A Look at Australia’s best Hillclimbs

Hill climbs are about as old as five minutes after the first time a bloke strapped on a horse, saw a slope, and thought “my nag can get up that”. Then the car came along and nothing changed except the bit the human was attached to.

What’s a hillclimb? Hillclimb is a speed event, where one car and driver runs over a defined uphill winding course, from a standing start, against the clock.  In competition, cars are classified into categories so as to have cars of like potential performance competing against each other.

Australia has a pretty strong history when it comes to hillclimb events and although there’s a few roads around that would be great as a hillclimb, such as Brown Mountain near Bega, there’s other, more established, runs around the country.

 

New South Wales

It should go without saying that perhaps the Mt Panorama racetrack is also home to hillclimbing. Run in reverse direction (clockwise) to traditional motorsport when heading up towards The Esses (750m), or normal direction using Mountain Straight (1300m), it’s an opportunity for competitors to hillclimb Australia’s best known racing circuit.

 

Queensland

Perhaps the best known hillclimb track in the north eastern corner of Australia is the Mount Cotton site. Owned and operated by the MG Car Club of Queensland it’s been in operation since 1968. A 50th anniversary run was held on the 18th of February and featured legendary Australian racing driver Dick Johnson unveiling a commemorative plaque.

 

Victoria

There’s a number of hillclimbs to choose from here, with hillclimbvic.com.au a great place to visit to find out more. Bryant Park, in Yallourn, just north-west of Traralgon, is run by the Gippsland Car Club. It’s a tight, twisty, 1300 metre long track and has hosted the Australian Hillclimb Championship three times. The Rob Roy Hillclimb in Christmas Hills is another spectacular burst through the hills. Now owned by the MG Car Club of Victoria, Rob Roy was the host of the very first Australian Hillclimb Championship way back in 1938!

 

Western Australia

North of Perth is the former Wanneroo Park Raceway, now known as Barbagallo Raceway. It’s home to the 1350m Jack’s Hill Hillclimb and is run by the Vintage Sports Car Club of W.A. 2017 saw Marcel Every race his Formula Toyota to a time of 50.01 seconds, in a car that he bought from third place getter, the appropriately named Ray Ferrari. Although not the tallest of climbs the amount of turns make this a challenging piece of road.

 

South Australia

There’s the Barossa Valley in South Australia, famed for its wine and there’s the Collingrove Hillclimb track. Located approximately sixty kilometers north west, of Adelaide in Angaston, Collingrove has been running since 1952 and is owned and operated by the Sporting Car Club of South Australia.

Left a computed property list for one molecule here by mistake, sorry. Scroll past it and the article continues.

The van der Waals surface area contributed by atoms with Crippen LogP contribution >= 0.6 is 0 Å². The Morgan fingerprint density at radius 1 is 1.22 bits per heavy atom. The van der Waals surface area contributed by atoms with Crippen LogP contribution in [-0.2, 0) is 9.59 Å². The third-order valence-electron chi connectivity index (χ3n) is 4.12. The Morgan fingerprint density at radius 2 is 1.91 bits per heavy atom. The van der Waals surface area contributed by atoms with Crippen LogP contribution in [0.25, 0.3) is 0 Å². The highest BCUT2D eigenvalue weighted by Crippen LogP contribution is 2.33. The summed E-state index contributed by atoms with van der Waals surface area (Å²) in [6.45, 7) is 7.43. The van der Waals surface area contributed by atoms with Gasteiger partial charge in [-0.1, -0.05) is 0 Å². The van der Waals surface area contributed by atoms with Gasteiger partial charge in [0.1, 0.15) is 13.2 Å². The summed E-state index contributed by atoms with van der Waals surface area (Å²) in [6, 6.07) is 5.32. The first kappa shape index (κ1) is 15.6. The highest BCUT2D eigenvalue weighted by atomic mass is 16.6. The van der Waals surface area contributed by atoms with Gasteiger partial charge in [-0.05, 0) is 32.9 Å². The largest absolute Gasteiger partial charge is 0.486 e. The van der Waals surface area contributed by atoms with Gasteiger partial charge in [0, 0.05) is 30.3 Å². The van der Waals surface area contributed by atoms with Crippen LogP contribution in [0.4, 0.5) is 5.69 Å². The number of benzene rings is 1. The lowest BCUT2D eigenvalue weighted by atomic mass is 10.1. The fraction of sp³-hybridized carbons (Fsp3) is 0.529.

Drivers such as Norm Beechey have competed here. There’s nine turns along the shortish 750 metres of tarmac, yet rises an amazing 70 metres, The quickest time was set in 2014 by Brett Hayward, with a mere 25.15 seconds under the tyres.

Collingrove hosted the Australian Hillclimb Championship in 2017.

 

Tasmania

The North West Car Club hosts the Barrington Hillclimb. Complete with 31 bends over a 2.3 kilometre distance it’s a relatively new entry to the hillclimb runs for Australia.

Have you ever competed in a hillclimb event? We’d love to see the cars you’ve competed in! Upload a photo of your hillclimbing weapon into the comments section below this blog on the Rare Spares Facebook Page.

Future Classics – 5 Australian cars with investment potential

It seems to be every couple of weeks we hear of a mint condition A9X Torana, Monaro or GT-HO hitting the market for a monumental price, and they don’t seem to be having many issues finding a new home. So, with the Australian car manufacturing industry officially closed for business, which cars of more recent years will replace the classics of the 60’s, 70’s and 80’s in another 50 years’ time? Well, in this article we take a look back at the cars produced in Australia since the turn of the century, and create a very short list of cars that might just be considered a classic in the future.

Ford Falcon FGX XR8 Sprint

The FGX XR8 Sprint was the most powerful Falcon ever produced, thanks to a 10 second overboost feature that elevated power specs from 335kw/570nm to a mammoth 400Kw/650Nm in short bursts. It was a final farewell for a model that had a long and illustrious history on both public roads and the race track. The final Falcon was a fantastic representation of what the Australian car manufacturing industry was capable of; not only was the car blisteringly fast, it was comfortable, looked good inside and out and rivalled many of its European counterparts in refinement. It will hardly be a surprise when the value of this car increases over time.